SOME familiar faces will be missing from Huntingdonshire District Council chamber after the local government elections on May 3. In Huntingdon, where Green Party candidates have put up in all three contested wards, the vote is difficult to predict. High

SOME familiar faces will be missing from Huntingdonshire District Council chamber after the local government elections on May 3.

In Huntingdon, where Green Party candidates have put up in all three contested wards, the vote is difficult to predict. High profile departures include the Tories' Nick Guyatt and Jean Chandler and the Lib Dems' Shirley Menczer in Brampton.

Nick Guyatt, who served several years as a cabinet member looking after planning, transport and the environment, resigned last month ahead of a move to Luxembourg, where his wife is a senior manager with one of the world's largest asset management companies.

Jean Chandler, a former St Ives councillor who has represented Fenstanton since 2004, decided to step down at the age of 75 after 25 years as a member of HDC.

Shirley Menczer, 60, a senior opposition councillor, has decided not to seek re-election to HDC after five years on the authority.

Patricia Jordan will hope to hold that seat against former parish council chairman Jane King (Tory) and Labour's Sybil Tuckwood.

In Nick Guyatt's former ward, Elton and Folksworth, there will be a straight fight between Labour's Mary Howell and county council leadership contender, Conservative Mac McGuire, from Sawtry, who also chairs the county's fire authority.

All candidates for Fenstanton live in St Ives. The Lib Dems lost the seat in 2004, and their hopeful Colin Saunderson will be anxious to win it back against Conservative Paul Dakers and Labour's Angela Richards.

Somersham sees farmer Mike Newman going for a record. If he is re-elected, he will have served as a councillor for 50 consecutive years by the end of his four-year term. He is the only member of HDC to have served continuously since the council's creation in 1974, and was previously a member of the rural district council.

Most St Neots wards are three-cornered contests between Conservative, Lib Dem and Labour, but the British National Party is also standing in Eynesbury, where the Tory candidate is town mayor Paul Ursell, a former district councillor. Lib Dem Diana Collins is confident of seeing off that challenge, particularly if the BNP damages the Conservative vote.

The UK Independence Party is the wild card in Upwood and the Raveleys in a fight with sitting member Terry Bell, who seems to have little to worry about from that quarter, and the Lib Dems.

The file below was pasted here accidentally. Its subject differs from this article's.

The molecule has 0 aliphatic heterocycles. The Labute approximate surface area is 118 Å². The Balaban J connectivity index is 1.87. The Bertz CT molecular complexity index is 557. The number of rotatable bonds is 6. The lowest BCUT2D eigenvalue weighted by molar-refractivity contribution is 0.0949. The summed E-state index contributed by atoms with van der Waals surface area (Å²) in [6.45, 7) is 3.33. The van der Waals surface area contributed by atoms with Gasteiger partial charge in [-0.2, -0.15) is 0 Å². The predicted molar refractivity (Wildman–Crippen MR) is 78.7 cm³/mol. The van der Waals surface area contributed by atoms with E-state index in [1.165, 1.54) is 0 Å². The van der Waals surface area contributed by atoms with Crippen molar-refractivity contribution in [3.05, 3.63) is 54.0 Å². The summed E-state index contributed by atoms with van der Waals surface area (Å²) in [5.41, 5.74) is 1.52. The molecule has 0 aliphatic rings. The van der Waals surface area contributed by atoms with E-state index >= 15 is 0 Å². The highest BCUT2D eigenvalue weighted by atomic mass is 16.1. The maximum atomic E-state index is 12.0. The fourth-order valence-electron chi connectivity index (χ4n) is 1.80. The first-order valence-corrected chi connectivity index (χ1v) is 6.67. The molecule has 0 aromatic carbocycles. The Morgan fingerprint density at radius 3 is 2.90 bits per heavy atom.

Whatever happens, the Conservative Party cannot lose control of HDC in these elections. It already holds 40 of the 52 seats and 19 are contested on May 3. Even if the Tories lost all those they now have - which is unlikely - they would still control the authority.

The Conservatives will campaign on their record - they have controlled HDC since its creation in 1974. They point to one of the lowest district Council Tax precepts in the country - £109 a year for Band D, compared with the district council average of £150 - even if it would have been higher if they had had their way before the Government capped it two years ago. They also claim one of the best recycling levels in the country, a vibrant economy and good local services.

The Liberal Democrat opposition acknowledges that it has no prospect of wresting control from the Tories. It criticises the scale of the plans for replacing HDC's Pathfinder House headquarters and complains that the council has been too slow in embracing environmental initiatives. It is also pressing for greater public access to the democratic process and for HDC to share administrative resources with neighbouring councils.

Labour will be pressing for more affordable and "green" housing and will campaign on transport issues. They will point to the imminent arrival of the Huntingdon-Cambridge guided bus service, largely funded by central Government and due to begin running early in 2009, and on local trunk road improvements, such as the A428 dualling.

There is also a county council by-election in Little Paxton, following the resignation of Sharon Lee due to ill-health. The Lib Dems hope to take the seat through district councillor Bob Eaton. The Tories are also fielding a new district member, Ken Churchill, and veteran Labour contender Richard Allen fights his party's corner.

There are parish council elections on May 3 in Abbotsley, Catworth, Earith, Ellington, Grafham, Great Gransden, Huntingdon, Spaldwick, St Neots, Stilton and Stow Longa. Elections were also scheduled for Abbots Ripton, Barham & Woolley, Bluntisham, Brinton & Molesworth, Buckworth, Bythorn & Keyston, Colne, Easton, Eynesbury Hardwicke, Fenstanton, Great Staughton, Hail Weston, Holme, Holywell-cum-Needingworth, Kimbolton & Stonely, Kings Ripton, Leighton, Little Paxton, Old Weston, Perry, Ramsey, Somersham, St Neots Rural, Tilbrook, Upwood & the Raveleys, Waresley, Woodwalton and Yaxley, but there were not enough candidates for a contest.

In South Cambridgeshire, election to the district council will include the wards of Bourn and Papworth & Elsworth, which includes Conington and Fen Drayton. There will be a casual election for three seats on Cambourne Parish Council, with no contest taking place in Elsworth, Fen Drayton and Papworth Everard, where all nominees will be elected by default.

Huntingdon Town Council will inevitably have a new look after the poll.

Many existing Tory Councillors, as well as the mayor, Councillor Jeff Dutton, who lost the Conservative whip earlier this year, are not seeking re-election. St Neots Town Council election will be a straight fight between Liberal Democrats and Tories, with no other party represented. Both hope to gain control of an authority that currently has no majority party.